The evening was less exciting
than on the previous day. I began recording at 1555
UTC with a wire at 100 degrees towards South Asia.
I had an interesting unidentified Chinese station
on 1053 kHz, which I suspected to be Jiangsu Wenyi
Guangbo, and this was confirmed later by Chinese
DX friends, but otherwise there wasn't much of interest.
Thankfully, a couple of Western Australian stations
showed up later in the evening, but we found nothing
Friday, September 22, 2017
Although solar indices have
approached normal levels, propagation conditions
repeated the cycle of the previous days. Nighttime
was poor to all directions and in the morning stations
from Argentina and neighboring countries appeared
for a couple of hours, today starting around 0230
UTC and peaking around 0400 UTC. My best catches
were Radio Nacional from Formosa (820 kHz), Radio
Impacto from Ciudad Madero (1440 kHz) and Radio
Selva from Partido de la Matanza (1709.856 kHz).
The setting sun shining
on our shore
Sunset offered the usual selection
of stations mostly from the Indian subcontinent,
with the Middle East soon taking over. Just by accident
I noticed that the IRIB Hamadan transmitter on 981
kHz has also local programming (identified at 1800
UTC), and not just national as listed in the WRTH.
Saturday, September 23, 2017
Considering that solar
indices are quite decent, I thought that DXing couldnt
get any worse, but prospects for new catches on
Saturday were even bleaker than on Friday. A few
Indians were identified around their sign-on time,
the best catch being AIR Gulbarga on 1107 kHz. Daybreak
coincided with the usual opening to Argentina, but
at least initially nothing new was discovered. There
was actually an even earlier but weak
opening around midnight UTC, after which transatlantic
signals retreated and made a modest comeback peaking
around 0400 UTC and vanishing soon thereafter.
The evening window to the
Eastern Hemisphere opened around 1500 UTC, but hardly
anything was heard east of India. And of course,
this being a Saturday, virtually void of local breaks,
in the evening Spanish stations were stronger than
on any previous day. Frustration is setting in.
Sunday, September 24, 2017
Lauri with Aihki-branded beer
If it sounds like Im repeating
myself, thats because propagation seems to
be repeating itself. A few sub-Saharan African stations
where noticed before daybreak, as well as a bunch
of Latin American stations rising from the background
hiss slightly later. Daybreak itself however turned
out to be better than before. Reception from Argentina
peaked luckily at 0400 UTC, and especially the lower
end of the AM dial was in full swing, which resulted
in at least eight new catches for me. Many of them
were affiliates of Radio Nacional, relaying the
main station on 870 kHz. There are bound to be many
goodies waiting in the wide band Perseus recordings.
One of my catches was Radio San Rafael on 620 kHz.
The station made a live phone interview for the
radio and an
article on their website (where you can also
listen to the interview) about me picking up their
Papana Restaurant in Inari
Western Europe was also very
strong, so at the same time I nailed some of the
few remaining Portuguese stations. In the evening,
a bit of Western Australia was heard, but nothing
new. Otherwise the band was dominated by Middle
Eastern stations. Evening recordings were mostly
unattended, because it was a time for a change of
the guard: I drove Lauri Niemi to Inari, from where
he would continue home south by bus. Lauri had spent
19 days in Aihkiniemi, perhaps a longer stretch
of DXing than anyone else. Once Lauri goes through
his recordings, there is bound to be a monster log,
even though propagation conditions were quite unstable.
Jorma Mäntylä arrived in Aihkiniemi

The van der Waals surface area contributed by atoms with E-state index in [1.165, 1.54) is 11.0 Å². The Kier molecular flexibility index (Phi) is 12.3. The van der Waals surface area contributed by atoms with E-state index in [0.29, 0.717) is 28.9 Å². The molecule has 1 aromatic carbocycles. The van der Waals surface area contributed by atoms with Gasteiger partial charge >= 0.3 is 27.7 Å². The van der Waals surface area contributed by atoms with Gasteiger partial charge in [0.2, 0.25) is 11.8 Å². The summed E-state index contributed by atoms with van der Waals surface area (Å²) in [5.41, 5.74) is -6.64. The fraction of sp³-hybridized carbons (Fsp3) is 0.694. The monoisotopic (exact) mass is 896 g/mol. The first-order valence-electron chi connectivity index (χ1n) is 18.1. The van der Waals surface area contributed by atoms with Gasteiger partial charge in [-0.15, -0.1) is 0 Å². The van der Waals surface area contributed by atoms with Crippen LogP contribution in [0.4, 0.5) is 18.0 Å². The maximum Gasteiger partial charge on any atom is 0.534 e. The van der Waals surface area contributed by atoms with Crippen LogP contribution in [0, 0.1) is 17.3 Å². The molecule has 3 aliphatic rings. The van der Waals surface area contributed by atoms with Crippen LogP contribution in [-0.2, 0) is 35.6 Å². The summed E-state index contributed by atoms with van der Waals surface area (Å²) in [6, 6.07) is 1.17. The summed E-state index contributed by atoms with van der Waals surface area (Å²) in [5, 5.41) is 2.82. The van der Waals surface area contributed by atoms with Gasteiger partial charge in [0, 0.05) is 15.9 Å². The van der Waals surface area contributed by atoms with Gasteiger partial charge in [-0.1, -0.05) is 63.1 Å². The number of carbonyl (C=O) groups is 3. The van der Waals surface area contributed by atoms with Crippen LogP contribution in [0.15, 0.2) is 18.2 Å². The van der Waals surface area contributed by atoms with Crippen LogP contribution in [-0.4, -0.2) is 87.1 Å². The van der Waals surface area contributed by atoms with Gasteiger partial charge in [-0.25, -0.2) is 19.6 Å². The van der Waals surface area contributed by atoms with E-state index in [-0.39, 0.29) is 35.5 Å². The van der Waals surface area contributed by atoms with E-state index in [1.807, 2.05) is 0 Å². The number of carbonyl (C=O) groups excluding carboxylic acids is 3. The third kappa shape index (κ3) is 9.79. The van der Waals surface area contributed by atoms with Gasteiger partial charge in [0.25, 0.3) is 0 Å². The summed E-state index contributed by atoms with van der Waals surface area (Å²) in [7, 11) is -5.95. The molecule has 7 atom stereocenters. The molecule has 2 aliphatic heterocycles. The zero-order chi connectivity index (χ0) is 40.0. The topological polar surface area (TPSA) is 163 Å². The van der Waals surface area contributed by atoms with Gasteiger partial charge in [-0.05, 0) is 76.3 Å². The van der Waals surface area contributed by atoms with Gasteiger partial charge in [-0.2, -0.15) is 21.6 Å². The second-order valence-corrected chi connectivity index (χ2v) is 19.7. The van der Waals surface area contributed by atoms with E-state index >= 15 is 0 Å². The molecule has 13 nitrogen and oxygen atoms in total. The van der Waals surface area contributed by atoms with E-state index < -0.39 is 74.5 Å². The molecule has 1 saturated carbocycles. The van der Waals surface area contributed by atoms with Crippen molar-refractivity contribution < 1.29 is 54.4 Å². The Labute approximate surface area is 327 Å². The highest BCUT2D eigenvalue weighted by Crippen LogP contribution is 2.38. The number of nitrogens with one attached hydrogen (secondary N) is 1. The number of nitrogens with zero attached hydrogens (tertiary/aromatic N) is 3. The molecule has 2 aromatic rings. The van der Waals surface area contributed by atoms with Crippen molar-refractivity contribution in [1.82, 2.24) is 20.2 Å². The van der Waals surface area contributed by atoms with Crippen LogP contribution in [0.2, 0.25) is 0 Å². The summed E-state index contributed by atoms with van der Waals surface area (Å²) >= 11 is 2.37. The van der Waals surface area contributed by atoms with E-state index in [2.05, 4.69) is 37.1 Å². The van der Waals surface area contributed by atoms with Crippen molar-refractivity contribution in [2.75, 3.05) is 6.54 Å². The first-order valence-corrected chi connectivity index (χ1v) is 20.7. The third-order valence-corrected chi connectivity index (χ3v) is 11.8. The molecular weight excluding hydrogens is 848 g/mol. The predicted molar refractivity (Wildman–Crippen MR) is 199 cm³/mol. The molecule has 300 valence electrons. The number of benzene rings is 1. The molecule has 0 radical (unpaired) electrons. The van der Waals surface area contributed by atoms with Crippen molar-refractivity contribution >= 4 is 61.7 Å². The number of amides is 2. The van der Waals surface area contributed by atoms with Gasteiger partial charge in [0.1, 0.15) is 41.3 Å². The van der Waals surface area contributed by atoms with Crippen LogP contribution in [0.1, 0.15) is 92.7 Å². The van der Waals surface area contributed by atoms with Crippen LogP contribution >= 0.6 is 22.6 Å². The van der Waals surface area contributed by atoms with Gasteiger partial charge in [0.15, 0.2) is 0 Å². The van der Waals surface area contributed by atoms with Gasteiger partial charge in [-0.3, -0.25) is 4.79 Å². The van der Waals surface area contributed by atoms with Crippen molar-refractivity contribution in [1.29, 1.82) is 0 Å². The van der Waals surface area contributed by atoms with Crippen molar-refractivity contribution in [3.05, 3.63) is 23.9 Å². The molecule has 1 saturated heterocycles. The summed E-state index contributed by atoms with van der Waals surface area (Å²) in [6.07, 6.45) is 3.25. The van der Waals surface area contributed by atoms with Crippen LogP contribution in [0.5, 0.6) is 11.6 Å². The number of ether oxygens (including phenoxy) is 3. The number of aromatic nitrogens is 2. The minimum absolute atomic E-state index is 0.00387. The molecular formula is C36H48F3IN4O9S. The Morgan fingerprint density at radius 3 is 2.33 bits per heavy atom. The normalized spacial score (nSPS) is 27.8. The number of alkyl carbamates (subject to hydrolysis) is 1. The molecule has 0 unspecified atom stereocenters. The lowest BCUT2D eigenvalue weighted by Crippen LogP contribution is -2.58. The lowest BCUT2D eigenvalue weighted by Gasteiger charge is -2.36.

for my second week there.
On the same trip to civilization,
I had a pizza at Papana restaurant, the local watering
hole in Inari, shopped for some more groceries,
and then I picked up Jorma Mäntylä, who
arrived to Inari by bus. He is due to DX in Aihkiniemi
for the upcoming two weeks. I had last been on a
DXpedition with Jorma 20 years ago, so I knew we
would have a fabulous week of professional DXing
ahead of us.
Monday, September 25, 2017
Monday offered more of the same.
The morning peak around 0400 UTC favored Argentina,
but was not as strong as on Sunday. Nevertheless,
I was able to identify a couple of personal new
ones, La Voz del Chaco Paraguayo, from Filadelfia,
on 610 kHz, as well as Estación 1550 from
Buenos Aires on 1550 kHz.
The 650-gram perch was probably the biggest
perch that I've caught with a fishing rod.
During the day, in addition to
catching up on sleep, we enjoyed the outdoors. I
went fishing and caught a 650-gram perch from one
of the small ponds near our antennas. The perch
became our dinner, while I released a larger pike,
caught from Turvelompolat outside the cabin, back
in. Along with the cabin we own fishing rights to
many nearby areas, so fishing offers also some untested
opportunities. Jorma went picking lingonberries
and was equally happy about his catch.
This pike was released.
In the evening, the first
Far Eastern stations appeared after 1300 UTC, which
was much earlier than on any day before, but as
reception improved around 1500 UTC, the selection
covered all of Asia, making any new catches very
unlikely. After 1800 UTC we witnessed improved reception
of the couple of ABC powerhouses in South Australia,
which prompted a frantic search for smaller stations
from the state. 5DN Adelaide on 1323 kHz was the
only new station that I caught live, but that was
enough to make my day.
Tuesday, September 26, 2017
Weak stations from Latin America
were heard through the night, but signal strength
didn't quite reach the level of the previous days.
Soon after 0400 UTC stations from Argentina, Brazil
and Chile (such as Radio María from Santiago
on 1060 kHz) vanished, but for the first time, some
common North American stations (including 1390 WEGP
and 1520 WWKB) came forth around 0500 UTC and again
briefly at 0620 UTC. After about 0635 UTC there
was just static. During the day I checked a couple
of antennas while Jorma was picking berries. Neither
of us ran into bears. We were careful not to get
eaten, or shot, since we knew that there are two